The disputed domain name <chuckecheese.in> registration date is 15 January 2015. The Trademark Application date in India is 2011, while the registration date in India is 1 October 2016. That is, at the time when the Domain Name was registered Indian Trademark Applications were pending. But it is irrelevant, as the Respondent WHOIS address is that of the USA, where the Trademark has been registered since 1979.
The jurisdiction matters in case of Domain Name Dispute, it is necessary for the Complainant to prove the knowledge of the Trademark on the part of the Respondent. In the said matter the WHOIS address is of Spartanburg, South Carolina, USA, whereas the Complainant has its one of the stores at the following address: Chuck E. Cheese 660 Spartan Blvd., Ste. 250 Spartanburg, SC 29301 as depicted with red marker in the following Google Map:
The said Google Map clearly proves that one of the stores of the Complainant is at walking distance from Respondent’s WHOIS address. Otherwise also Chuck E. Cheese has been in operation in the USA since 1977 and the knowledge as to the same on the part of the Respondent cannot be ignored. That is, it can be easily concluded that the Domain Name has been registered in bad faith.
The complainant contends that the Complainants use of mark goes back to the late 1979 and has acquired immense goodwill and popularity over the last many decades. As of December 30, 2018, there were 606 Chuck E. Cheese’s locations in 47 states and 13 foreign countries and territories, of which 515 are Company-operated. In the matter of The Caravan Club v. Mrgsale, FA 95314 it was held: “registration of a well-known trademark by a party with no connection to the owner of the trademark and no authorization or legitimate purpose to utilize the mark reveals bad faith.”
The Bad Faith use on the part of the Respondent is further proved by the fact that in response to the Cease and Desist Notice issued on behalf of the Complainant on March 08 2019, the Respondent communicated that he will think of selling the domain name to the Complainant if the Complainant makes “some big offer.” This clearly evidences the fact that the Respondent registered the disputed domain name in “bad faith” with the intention of inter alia selling or otherwise transferring the domain name registration to the Complainant, who is the owner of the trademark, for valuable consideration in excess of the costs directly related to the domain name.
The similar communication has been made by the Respondent during these Arbitration proceedings as well. Therefore, Bad Faith use is evident as well in the circumstances of the case. Otherwise also, the Respondent’s future plans for the disputed domain name <chuckecheese.in> further shows the malafide intent on its part to earn undue advantage by capitalizing on the goodwill and reputation of the Complainant’s well-known mark CHUCKECHEESE.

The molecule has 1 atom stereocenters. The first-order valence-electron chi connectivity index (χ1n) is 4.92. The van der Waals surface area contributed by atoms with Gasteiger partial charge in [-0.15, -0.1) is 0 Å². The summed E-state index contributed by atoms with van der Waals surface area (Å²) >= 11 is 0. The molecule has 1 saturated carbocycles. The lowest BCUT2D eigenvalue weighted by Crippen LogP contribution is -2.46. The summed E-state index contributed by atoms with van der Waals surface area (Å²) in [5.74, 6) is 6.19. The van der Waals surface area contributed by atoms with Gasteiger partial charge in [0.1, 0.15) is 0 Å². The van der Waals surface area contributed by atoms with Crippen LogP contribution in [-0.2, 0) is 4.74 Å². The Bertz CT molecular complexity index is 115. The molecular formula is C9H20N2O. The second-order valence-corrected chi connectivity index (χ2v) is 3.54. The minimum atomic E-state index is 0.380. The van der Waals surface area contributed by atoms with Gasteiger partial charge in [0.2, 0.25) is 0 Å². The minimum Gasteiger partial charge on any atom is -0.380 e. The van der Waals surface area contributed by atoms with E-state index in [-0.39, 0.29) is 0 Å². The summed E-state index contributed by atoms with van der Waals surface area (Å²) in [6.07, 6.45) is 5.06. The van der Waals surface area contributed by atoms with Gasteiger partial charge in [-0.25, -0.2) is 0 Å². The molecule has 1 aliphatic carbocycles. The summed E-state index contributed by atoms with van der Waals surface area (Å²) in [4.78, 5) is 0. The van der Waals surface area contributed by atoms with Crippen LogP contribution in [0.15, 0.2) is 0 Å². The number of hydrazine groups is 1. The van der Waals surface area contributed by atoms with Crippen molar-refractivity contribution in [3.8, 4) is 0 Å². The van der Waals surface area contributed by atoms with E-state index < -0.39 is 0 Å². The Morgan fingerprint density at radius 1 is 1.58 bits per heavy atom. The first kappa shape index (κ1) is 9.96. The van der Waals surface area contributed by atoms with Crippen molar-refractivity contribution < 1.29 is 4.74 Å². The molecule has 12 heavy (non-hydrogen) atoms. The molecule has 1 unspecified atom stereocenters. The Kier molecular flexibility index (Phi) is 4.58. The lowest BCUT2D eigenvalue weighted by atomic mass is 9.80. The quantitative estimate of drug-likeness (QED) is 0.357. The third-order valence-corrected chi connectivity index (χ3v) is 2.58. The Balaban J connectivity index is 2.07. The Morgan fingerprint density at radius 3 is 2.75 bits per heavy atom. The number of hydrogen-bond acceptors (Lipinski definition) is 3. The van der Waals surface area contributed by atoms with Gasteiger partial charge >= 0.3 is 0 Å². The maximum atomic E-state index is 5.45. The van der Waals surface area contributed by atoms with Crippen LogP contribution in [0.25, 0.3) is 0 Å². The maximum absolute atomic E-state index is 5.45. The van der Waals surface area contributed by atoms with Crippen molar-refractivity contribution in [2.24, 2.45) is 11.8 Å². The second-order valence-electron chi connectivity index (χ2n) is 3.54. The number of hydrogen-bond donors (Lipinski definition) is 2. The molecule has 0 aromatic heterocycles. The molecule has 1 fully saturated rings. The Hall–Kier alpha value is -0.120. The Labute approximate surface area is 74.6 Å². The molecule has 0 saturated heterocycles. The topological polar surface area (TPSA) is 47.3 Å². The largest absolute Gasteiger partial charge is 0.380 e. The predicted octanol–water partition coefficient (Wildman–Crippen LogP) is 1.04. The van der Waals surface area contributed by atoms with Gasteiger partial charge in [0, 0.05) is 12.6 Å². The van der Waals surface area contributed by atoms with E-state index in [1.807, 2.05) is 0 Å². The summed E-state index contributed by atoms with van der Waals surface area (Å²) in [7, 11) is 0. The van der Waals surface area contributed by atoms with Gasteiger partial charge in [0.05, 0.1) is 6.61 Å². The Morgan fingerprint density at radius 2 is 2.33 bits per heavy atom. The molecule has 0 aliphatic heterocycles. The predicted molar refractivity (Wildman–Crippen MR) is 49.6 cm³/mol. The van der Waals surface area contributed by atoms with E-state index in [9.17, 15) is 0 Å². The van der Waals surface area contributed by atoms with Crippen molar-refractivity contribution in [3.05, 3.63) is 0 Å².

Under the Policy, it is evidence of bad faith registration and use that by using the domain name, you have intentionally attempted to attract, for commercial gain, Internet users to your website or other on-line location, by creating a likelihood of confusion with the Complainant’s mark as to the source, sponsorship, affiliation, or endorsement or your web site or location of a product or service on your web-site or location. The overriding objective of the Policy is “to curb the abusive registration of domain names in the circumstances where the registrant is seeking to profit from and exploit the trademark of another” Match.com, LP v. Bill Zag and NWLAWS.ORG, WIPO Case No. D2004-0230. [National Bedding Company L.L.C. v. Back To Bed, Inc., WIPO Case No. D2010-0106]. In the INDRP matter of Lego Juris V Robert Martin, it has been held that “where a domain name is found to have been registered with an intention to attract Internet users by exploiting the fame of a well-known trademark, it constitutes bad faith registration” [INDRP/125 – lego.co.in].
Even where the domain name has not been used to identify a web site, Panels have held that the ICANN Policy ‘use in bad faith’ requirement is met by registering a domain name that will ultimately result in consumer confusion. In the matter of CBS Broadcasting, Inc. v. LA-Twilight-Zone, [WIPO Case no D2000-0397] – finding bad faith where Respondent failed to provide any evidence to controvert Complainant’s allegation that it registered the domain name in bad faith and where any future use of the domain name would do nothing but cause confusion with the Complainant’s mark, except in a few limited noncommercial or fair use situations, which were not present.
Therefore, the Arbitrator concludes that the Complainant has established all the three essential elements to maintain its complaint being that the disputed domain name is identical or confusingly similar to its Trademark CHUCKECHEESE; the Respondent has no rights or legitimate interests in respect of the disputed domain name; the Disputed Domain Name was registered or is being used in bad faith.
Consequently, the Arbitrator orders that in accordance with INDRP policy that the disputed domain name <chuckecheese.in> be transferred to the Complainant.
Though such cases where disrespect is shown towards INDRP proceedings and threat is issued to the Arbitrator, costs need to be imposed, as previously held in the matter of Gie Milipol V. Dana (INDRP/511) but given the fact that this is the first INDRP Proceedings against the Respondent and also considering the health conditions of the Respondent, no costs are being imposed.
Ankur Raheja, MCA FCS LLB
Sole Arbitrator, NIXI, India
Date: 10th November 2019
Place: Agra, U.P. India